GroundUp made several calls to the fraud hotline number listed on the NLC’s website. On each occasion, the call either dropped after a few rings or else played a recorded message stating that the number was not available “at the moment”. SkX also set up a special hotline to receive submissions from the public. Four new allegations resulted and were not covered by SkX’s mandate, including a claim that a member of the Hawks and a prosecutor had to tried to extort R150,000 from the person who lodged the complaint. The extortion attempt was made through the law firm of an attorney who has benefited from Lottery grants, SkX said. All three people allegedly involved in soliciting the bribe are named in the report.
“The NLC needs to ensure that the four new matters reported through the SkX hotline are investigated immediately and that feedback is provided to the NLC Board”.
SkX said a request to publicise the hotline through different media, including community radio stations in remote areas of the country where NLC projects were delivered, were ignored. It also complained that the NLC had failed to publicise the hotline set up for the investigation, leading to a “poor response rate.”
Pay back the money
A quantity surveyor used by SkX to evaluate the value of the work done on proactively-funded infrastructure projects found that in many cases this was far less than the grant. It also listed the amounts that were recoverable for work that was never done. These include:
- R59-million paid via Konani Pfunzo Primary School to establish 200 boreholes in rural villages in different parts of South Africa, and for a “Ndebele Cultural Festival”. (The Sunday Times reported in 2018 that much of the borehole work was done by Tshikovha Graduates Academy, which has no students.) SkX reported: “Not all boreholes were drilled and some were on private property with no public access. And some boreholes could not be located.” SkX estimated that at least R3-million could be recovered from the borehole funding. It did not evaluate the festival.
- Simba Community Development Foundation received R28.3-million to rebuild a school that was destroyed during protests. SkX found that Simba Foundation submitted fraudulent statements to NLC as part of their application, but it was unable to assess the value of work that was done “as no drawings or bill of quantity available”.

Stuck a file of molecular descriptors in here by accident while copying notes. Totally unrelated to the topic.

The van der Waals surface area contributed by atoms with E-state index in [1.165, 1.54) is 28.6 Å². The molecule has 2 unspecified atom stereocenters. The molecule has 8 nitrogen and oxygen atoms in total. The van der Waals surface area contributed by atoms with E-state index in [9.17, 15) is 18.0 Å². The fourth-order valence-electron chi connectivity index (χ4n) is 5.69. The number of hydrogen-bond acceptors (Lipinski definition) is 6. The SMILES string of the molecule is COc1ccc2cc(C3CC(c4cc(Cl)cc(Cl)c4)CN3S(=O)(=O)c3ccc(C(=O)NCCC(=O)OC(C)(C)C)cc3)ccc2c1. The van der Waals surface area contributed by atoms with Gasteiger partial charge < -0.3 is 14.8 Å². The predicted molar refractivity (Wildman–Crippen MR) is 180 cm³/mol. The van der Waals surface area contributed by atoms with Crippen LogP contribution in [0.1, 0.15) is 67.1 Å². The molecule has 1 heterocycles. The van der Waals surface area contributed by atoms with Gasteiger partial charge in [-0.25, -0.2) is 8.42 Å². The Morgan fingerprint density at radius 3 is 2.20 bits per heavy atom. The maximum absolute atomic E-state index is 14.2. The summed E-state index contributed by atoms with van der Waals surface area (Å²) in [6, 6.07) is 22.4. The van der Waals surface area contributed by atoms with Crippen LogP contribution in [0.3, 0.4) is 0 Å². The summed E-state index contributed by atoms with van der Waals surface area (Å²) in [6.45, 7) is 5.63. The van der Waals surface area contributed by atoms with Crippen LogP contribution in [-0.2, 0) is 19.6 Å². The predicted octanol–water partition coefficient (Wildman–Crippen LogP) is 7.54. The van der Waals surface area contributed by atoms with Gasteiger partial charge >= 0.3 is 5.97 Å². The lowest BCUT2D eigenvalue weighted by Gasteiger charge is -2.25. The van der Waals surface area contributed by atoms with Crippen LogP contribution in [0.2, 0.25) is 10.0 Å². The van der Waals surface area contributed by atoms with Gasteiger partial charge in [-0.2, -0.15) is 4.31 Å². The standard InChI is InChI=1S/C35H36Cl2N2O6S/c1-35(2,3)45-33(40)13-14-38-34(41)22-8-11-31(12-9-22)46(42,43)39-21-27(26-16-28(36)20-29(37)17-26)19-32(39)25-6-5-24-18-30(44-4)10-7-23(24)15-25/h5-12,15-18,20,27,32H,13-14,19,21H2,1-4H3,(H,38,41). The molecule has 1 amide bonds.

- Denzhe Primary care, a hijacked non-profit organisation, received R28.5-million to build a drug rehabilitation centre near Pretoria. But SkX says the value of the work done was only R4.8-million and that R22.7-million could be recovered.
- I Am Made 4 God’s Glory, another hijacked non-profit organisation, received R10.8-million to build a new stadium in Limpopo. Instead, it only did minor work valued at R597,880. SkX said the NLC should recover the balance of the grant.
- Zibsifusion and Dynosys received R10-million each to build toilets in Limpopo and the Eastern Cape. Both companies are controlled by lawyer Leslie Ramulifho, who has received at least R60-million in Lottery grants. There was poor workmanship and materials used in the construction of the toilets, SkX reported. “Allegations of improper utilisation of funds allocated, due diligence not being done and project maladministration, were all founded.”
- Lethabong Old Age Home, Abrina Rehabilitation Centre, and the Taung museum and Library in Kuruman, to which R69-million was allocated by the NLC. SkX found that of the R26.8-million given to the old age home, only R10.6-million had been spent on the facility and the NLC should recover R16.2-million; of the almost R22-million for the rehab, only R5.3-million was spent on the centre and R16.7-million could be recovered; and, of the R20.1-million for the library and museum building, only R12.1-million was spent on the facility and R8-million could be recovered.